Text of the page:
But okay, that's not unexpected. He's a politician, from time to time they all have to stand by a truck on a dirt road and talk about corn. The first time I actually became concerned was when Buttigieg described Harvard Square. He writes that when he emerged off the Big City Subway, his "eyes darted around the lively scene." He mentions the newsstand where you can "get exotic newspapers like La Repubblica or Le Monde" and the motley mix of characters he saw, like the "teenage punks" and someone passing out flyers for "something edgy like a Lyndon LaRouche for President rally or a Chomsky talk down at MIT." (Same kind of thing, apparently.) There's something amiss here though. These are indeed some of the impressions you might get setting foot in the Square. But there's another fact about the world outside the Harvard gates that is instantly apparent to most newcomers: It has long had a substantial population of homeless people. In fact, it's a scene as grotesque as it is eclectic: Directly outside the Corinthian columns of the richest university on earth, people wrapped in dirty coats are begging for a buck or two from passing students. Most of the university population has trained themselves to ignore this sub-caste, to the point where they don't even see them at all, and Buttigieg is no different. The closest he gets is reporting "a mix of postdocs, autodidact geniuses, and drifters" at the Au Bon Pain. He doesn't mention seeing injustice.

Perhaps just an oversight, though every time I've passed through Harvard Square it has been my signature impression. But there was soon something even more disquieting. Talking about politics on campus, Buttigieg says:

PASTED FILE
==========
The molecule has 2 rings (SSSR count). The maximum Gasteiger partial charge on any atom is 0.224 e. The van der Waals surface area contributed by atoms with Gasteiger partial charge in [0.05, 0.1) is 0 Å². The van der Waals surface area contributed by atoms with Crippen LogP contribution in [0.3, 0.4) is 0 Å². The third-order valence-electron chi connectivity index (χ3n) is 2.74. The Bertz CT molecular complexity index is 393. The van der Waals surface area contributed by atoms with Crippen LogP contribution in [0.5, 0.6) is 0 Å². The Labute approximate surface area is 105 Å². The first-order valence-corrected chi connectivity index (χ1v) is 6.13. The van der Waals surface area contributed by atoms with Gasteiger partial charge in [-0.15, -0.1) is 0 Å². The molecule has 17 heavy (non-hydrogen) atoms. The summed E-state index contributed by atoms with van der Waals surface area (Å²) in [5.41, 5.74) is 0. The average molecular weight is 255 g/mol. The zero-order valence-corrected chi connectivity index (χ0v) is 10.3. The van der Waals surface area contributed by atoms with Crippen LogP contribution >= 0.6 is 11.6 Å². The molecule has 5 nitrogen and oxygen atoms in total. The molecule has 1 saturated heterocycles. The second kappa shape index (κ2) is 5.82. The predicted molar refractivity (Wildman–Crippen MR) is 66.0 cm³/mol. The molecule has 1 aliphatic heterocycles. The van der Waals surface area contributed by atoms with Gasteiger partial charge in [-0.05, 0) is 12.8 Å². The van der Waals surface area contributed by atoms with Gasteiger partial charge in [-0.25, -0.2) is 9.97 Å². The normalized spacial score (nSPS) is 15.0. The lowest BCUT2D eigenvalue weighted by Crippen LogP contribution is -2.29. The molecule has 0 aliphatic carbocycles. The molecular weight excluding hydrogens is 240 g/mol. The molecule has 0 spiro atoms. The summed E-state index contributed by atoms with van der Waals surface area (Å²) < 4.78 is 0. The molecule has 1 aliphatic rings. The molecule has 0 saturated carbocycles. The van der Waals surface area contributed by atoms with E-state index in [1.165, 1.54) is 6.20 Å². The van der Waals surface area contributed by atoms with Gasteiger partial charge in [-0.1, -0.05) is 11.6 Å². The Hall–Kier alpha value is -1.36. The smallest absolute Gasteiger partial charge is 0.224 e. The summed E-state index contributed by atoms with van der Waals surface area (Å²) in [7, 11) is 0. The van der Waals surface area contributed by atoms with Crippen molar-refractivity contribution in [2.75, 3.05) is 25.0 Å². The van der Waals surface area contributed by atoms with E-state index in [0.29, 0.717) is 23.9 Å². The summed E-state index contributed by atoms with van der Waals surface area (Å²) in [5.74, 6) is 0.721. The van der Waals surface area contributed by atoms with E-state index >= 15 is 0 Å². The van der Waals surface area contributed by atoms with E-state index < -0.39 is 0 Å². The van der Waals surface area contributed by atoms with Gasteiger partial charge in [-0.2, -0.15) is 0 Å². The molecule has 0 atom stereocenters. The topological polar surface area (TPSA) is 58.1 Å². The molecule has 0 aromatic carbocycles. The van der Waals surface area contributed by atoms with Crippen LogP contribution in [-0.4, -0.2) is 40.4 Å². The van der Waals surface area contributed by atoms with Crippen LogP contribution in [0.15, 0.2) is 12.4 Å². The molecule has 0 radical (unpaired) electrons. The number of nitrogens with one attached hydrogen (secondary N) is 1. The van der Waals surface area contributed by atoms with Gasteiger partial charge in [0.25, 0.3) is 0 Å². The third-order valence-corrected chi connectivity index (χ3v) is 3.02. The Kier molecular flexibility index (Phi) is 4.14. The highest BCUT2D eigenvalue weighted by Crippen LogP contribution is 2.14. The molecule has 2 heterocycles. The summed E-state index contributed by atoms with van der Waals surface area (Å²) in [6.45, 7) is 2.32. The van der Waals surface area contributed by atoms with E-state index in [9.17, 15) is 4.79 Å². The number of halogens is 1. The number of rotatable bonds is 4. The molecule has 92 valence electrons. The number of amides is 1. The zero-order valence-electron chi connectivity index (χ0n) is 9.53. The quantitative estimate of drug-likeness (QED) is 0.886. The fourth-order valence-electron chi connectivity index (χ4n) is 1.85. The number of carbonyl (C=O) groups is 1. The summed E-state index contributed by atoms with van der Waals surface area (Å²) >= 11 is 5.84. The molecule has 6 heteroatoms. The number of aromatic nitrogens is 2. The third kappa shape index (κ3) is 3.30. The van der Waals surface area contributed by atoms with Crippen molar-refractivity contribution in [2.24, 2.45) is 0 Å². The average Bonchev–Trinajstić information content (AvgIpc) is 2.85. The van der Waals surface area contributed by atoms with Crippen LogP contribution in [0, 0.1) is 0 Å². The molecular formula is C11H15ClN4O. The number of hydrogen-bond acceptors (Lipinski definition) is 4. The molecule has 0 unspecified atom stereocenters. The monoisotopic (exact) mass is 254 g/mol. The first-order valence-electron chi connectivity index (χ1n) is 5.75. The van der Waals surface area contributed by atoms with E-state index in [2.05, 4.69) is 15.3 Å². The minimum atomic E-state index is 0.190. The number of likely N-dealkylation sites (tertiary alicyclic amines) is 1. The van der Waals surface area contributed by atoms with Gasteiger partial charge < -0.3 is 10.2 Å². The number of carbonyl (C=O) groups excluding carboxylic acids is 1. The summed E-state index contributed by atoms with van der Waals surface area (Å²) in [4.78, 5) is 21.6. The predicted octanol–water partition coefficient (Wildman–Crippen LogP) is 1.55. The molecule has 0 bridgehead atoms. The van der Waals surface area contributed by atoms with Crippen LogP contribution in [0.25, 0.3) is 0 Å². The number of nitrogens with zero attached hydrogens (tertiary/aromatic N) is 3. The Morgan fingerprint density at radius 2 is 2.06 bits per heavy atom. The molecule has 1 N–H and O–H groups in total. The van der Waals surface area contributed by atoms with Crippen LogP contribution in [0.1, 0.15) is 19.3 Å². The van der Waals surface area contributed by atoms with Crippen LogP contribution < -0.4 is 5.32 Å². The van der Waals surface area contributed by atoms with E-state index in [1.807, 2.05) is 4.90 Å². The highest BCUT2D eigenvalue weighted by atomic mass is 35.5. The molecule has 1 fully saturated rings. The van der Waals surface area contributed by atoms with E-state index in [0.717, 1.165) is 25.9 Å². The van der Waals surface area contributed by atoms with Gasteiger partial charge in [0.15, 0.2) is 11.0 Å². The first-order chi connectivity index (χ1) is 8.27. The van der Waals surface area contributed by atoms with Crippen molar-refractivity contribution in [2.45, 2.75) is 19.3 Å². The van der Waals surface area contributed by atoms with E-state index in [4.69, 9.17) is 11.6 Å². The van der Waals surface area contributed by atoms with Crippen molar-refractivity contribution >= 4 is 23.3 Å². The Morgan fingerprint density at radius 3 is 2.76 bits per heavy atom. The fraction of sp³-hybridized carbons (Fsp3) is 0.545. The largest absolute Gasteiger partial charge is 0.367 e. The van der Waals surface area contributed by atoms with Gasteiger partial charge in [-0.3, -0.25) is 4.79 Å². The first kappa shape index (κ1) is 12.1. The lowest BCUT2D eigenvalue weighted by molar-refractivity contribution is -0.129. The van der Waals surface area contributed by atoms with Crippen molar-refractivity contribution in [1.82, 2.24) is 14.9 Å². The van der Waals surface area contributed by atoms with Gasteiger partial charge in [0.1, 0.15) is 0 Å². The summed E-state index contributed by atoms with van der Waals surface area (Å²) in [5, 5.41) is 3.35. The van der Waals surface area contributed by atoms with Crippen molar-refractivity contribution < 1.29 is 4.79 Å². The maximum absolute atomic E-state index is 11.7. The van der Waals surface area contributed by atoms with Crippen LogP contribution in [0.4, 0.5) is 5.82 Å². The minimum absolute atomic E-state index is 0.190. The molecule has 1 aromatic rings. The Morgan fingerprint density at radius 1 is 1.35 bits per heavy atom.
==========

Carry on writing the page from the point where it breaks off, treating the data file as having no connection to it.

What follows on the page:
In April 2001, a student group called the Progressive Student Labor Movement took over the offices of the university's president, demanding a living wage for Harvard janitors and food workers. That spring, a daily diversion on the way to class was to see which national figure--Cornel West or Ted Kennedy one day, John Kerry or Robert Reich another--had turned up in the Yard to encourage the protesters.

Striding past the protesters and the politicians addressing them, on my way to a "Pizza and Politics" session with a journalist like Matt Bai or a governor like Howard Dean, I did not guess that the students poised to have the greatest near-term impact were not the social justice warriors at the protests [...] but a few mostly apolitical geeks who were quietly at work in Kirkland House [Zuckerberg et al.]

I find this short passage very weird. See the way Buttigieg thinks here. He dismisses student labor activists with the right-wing pejorative "social justice warriors." But more importantly, to this day it hasn't even entered his mind that he could have joined the PSLM in the fight for a living wage. Activists are an alien species, one he "strides past" to go to "Pizza & Politics" sessions with governors and New York Times journalists. He didn't consider, and still hasn't considered, the moral quandary that should come with being a student at an elite school that doesn't pay its janitors a living wage. (In fact, years later Harvard was still refusing to pay its workers decently.)

If you come out of Harvard without noticing that it's a deeply troubling place, you're oblivious. It is an inequality factory, a place that trains the world's A-students to rule over and ignore the working class. And yet, nowhere does Buttigieg seem to have even questioned the social role of an institution like Harvard. He tells us about his professors, his thesis on Graham Greene. He talks about how how interesting it is that Facebook was in its infancy while he was there. But what about all the privilege? Even Ross Douthat finds the school's ruling class elitism disturbing! Buttigieg thought the place fitted him nicely.

9/11 happens while Buttigieg is an undergraduate and the rest of the book's Harvard portion is spent musing on war and peace. One of the few things that does disturb him about the school is that its students are no longer expected to serve in the military. (In an extreme conservative tone, he suggests there was no excuse for a student like him not to voluntarily join the armed forces.) He says that he would spend time looking at the names of Harvard students who died in the Civil War, and that "I sometimes paused to recite a few of them, under my breath, between eating breakfast and going to class."

Posted by at April 4, 2019 3:51 AM